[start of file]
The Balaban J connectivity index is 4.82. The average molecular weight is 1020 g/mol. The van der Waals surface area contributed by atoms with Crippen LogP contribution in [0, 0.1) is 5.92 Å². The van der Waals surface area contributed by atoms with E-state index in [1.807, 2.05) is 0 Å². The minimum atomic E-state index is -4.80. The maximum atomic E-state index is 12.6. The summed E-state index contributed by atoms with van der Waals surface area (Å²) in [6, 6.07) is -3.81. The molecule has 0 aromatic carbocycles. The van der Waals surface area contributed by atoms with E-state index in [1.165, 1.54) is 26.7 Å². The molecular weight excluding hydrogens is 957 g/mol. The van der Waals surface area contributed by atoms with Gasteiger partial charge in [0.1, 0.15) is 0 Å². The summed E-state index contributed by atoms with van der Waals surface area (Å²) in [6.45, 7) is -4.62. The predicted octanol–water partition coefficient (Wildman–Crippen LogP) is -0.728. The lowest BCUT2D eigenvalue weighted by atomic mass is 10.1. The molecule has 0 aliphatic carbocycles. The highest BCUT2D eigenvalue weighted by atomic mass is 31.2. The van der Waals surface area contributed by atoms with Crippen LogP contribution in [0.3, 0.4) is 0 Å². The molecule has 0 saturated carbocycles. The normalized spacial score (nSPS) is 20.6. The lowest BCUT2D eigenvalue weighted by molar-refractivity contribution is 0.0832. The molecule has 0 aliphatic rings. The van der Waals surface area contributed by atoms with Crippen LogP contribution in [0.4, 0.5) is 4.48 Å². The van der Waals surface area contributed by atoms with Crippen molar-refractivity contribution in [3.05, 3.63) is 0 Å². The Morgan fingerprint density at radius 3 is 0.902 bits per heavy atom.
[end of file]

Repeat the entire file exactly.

The Balaban J connectivity index is 4.82. The average molecular weight is 1020 g/mol. The van der Waals surface area contributed by atoms with Crippen LogP contribution in [0, 0.1) is 5.92 Å². The van der Waals surface area contributed by atoms with E-state index in [1.807, 2.05) is 0 Å². The minimum atomic E-state index is -4.80. The maximum atomic E-state index is 12.6. The summed E-state index contributed by atoms with van der Waals surface area (Å²) in [6, 6.07) is -3.81. The molecule has 0 aromatic carbocycles. The van der Waals surface area contributed by atoms with E-state index in [1.165, 1.54) is 26.7 Å². The molecular weight excluding hydrogens is 957 g/mol. The van der Waals surface area contributed by atoms with Gasteiger partial charge in [0.1, 0.15) is 0 Å². The summed E-state index contributed by atoms with van der Waals surface area (Å²) in [6.45, 7) is -4.62. The predicted octanol–water partition coefficient (Wildman–Crippen LogP) is -0.728. The lowest BCUT2D eigenvalue weighted by atomic mass is 10.1. The molecule has 0 aliphatic carbocycles. The highest BCUT2D eigenvalue weighted by atomic mass is 31.2. The van der Waals surface area contributed by atoms with Crippen LogP contribution in [0.3, 0.4) is 0 Å². The molecule has 0 saturated carbocycles. The normalized spacial score (nSPS) is 20.6. The lowest BCUT2D eigenvalue weighted by molar-refractivity contribution is 0.0832. The molecule has 0 aliphatic rings. The van der Waals surface area contributed by atoms with Crippen LogP contribution in [0.4, 0.5) is 4.48 Å². The van der Waals surface area contributed by atoms with Crippen molar-refractivity contribution in [3.05, 3.63) is 0 Å². The Morgan fingerprint density at radius 3 is 0.902 bits per heavy atom.